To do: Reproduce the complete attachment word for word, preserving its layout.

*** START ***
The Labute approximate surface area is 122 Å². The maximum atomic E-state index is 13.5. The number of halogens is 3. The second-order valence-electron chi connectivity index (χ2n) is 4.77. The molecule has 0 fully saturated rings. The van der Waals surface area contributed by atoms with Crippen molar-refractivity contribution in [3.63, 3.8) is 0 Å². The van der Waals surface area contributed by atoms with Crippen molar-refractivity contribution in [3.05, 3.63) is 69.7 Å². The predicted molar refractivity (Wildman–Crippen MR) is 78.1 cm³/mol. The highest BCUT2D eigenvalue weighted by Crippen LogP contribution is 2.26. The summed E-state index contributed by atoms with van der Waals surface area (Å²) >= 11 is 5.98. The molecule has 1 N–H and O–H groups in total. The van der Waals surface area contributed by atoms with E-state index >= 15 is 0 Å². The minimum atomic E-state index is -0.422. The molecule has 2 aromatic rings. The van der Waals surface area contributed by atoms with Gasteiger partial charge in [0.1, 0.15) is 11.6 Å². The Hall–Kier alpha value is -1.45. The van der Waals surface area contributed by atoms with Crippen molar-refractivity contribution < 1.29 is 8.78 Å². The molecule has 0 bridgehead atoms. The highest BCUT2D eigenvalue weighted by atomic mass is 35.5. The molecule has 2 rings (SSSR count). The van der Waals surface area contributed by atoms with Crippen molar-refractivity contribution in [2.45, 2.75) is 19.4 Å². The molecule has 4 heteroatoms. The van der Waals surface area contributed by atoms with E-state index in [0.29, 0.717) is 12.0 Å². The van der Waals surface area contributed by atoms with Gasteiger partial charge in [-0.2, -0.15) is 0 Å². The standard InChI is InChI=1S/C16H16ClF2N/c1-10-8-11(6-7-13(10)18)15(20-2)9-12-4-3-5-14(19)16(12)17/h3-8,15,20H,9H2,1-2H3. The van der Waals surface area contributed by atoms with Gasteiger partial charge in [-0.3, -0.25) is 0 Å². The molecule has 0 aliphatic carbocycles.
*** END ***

The Labute approximate surface area is 122 Å². The maximum atomic E-state index is 13.5. The number of halogens is 3. The second-order valence-electron chi connectivity index (χ2n) is 4.77. The molecule has 0 fully saturated rings. The van der Waals surface area contributed by atoms with Crippen molar-refractivity contribution in [3.63, 3.8) is 0 Å². The van der Waals surface area contributed by atoms with Crippen molar-refractivity contribution in [3.05, 3.63) is 69.7 Å². The predicted molar refractivity (Wildman–Crippen MR) is 78.1 cm³/mol. The highest BCUT2D eigenvalue weighted by Crippen LogP contribution is 2.26. The summed E-state index contributed by atoms with van der Waals surface area (Å²) >= 11 is 5.98. The molecule has 1 N–H and O–H groups in total. The van der Waals surface area contributed by atoms with E-state index >= 15 is 0 Å². The minimum atomic E-state index is -0.422. The molecule has 2 aromatic rings. The van der Waals surface area contributed by atoms with Gasteiger partial charge in [0.1, 0.15) is 11.6 Å². The Hall–Kier alpha value is -1.45. The van der Waals surface area contributed by atoms with Crippen molar-refractivity contribution < 1.29 is 8.78 Å². The molecule has 0 bridgehead atoms. The highest BCUT2D eigenvalue weighted by atomic mass is 35.5. The molecule has 2 rings (SSSR count). The van der Waals surface area contributed by atoms with Crippen molar-refractivity contribution in [2.45, 2.75) is 19.4 Å². The molecule has 4 heteroatoms. The van der Waals surface area contributed by atoms with E-state index in [0.29, 0.717) is 12.0 Å². The van der Waals surface area contributed by atoms with Gasteiger partial charge in [-0.2, -0.15) is 0 Å². The standard InChI is InChI=1S/C16H16ClF2N/c1-10-8-11(6-7-13(10)18)15(20-2)9-12-4-3-5-14(19)16(12)17/h3-8,15,20H,9H2,1-2H3. The van der Waals surface area contributed by atoms with Gasteiger partial charge in [-0.3, -0.25) is 0 Å². The molecule has 0 aliphatic carbocycles.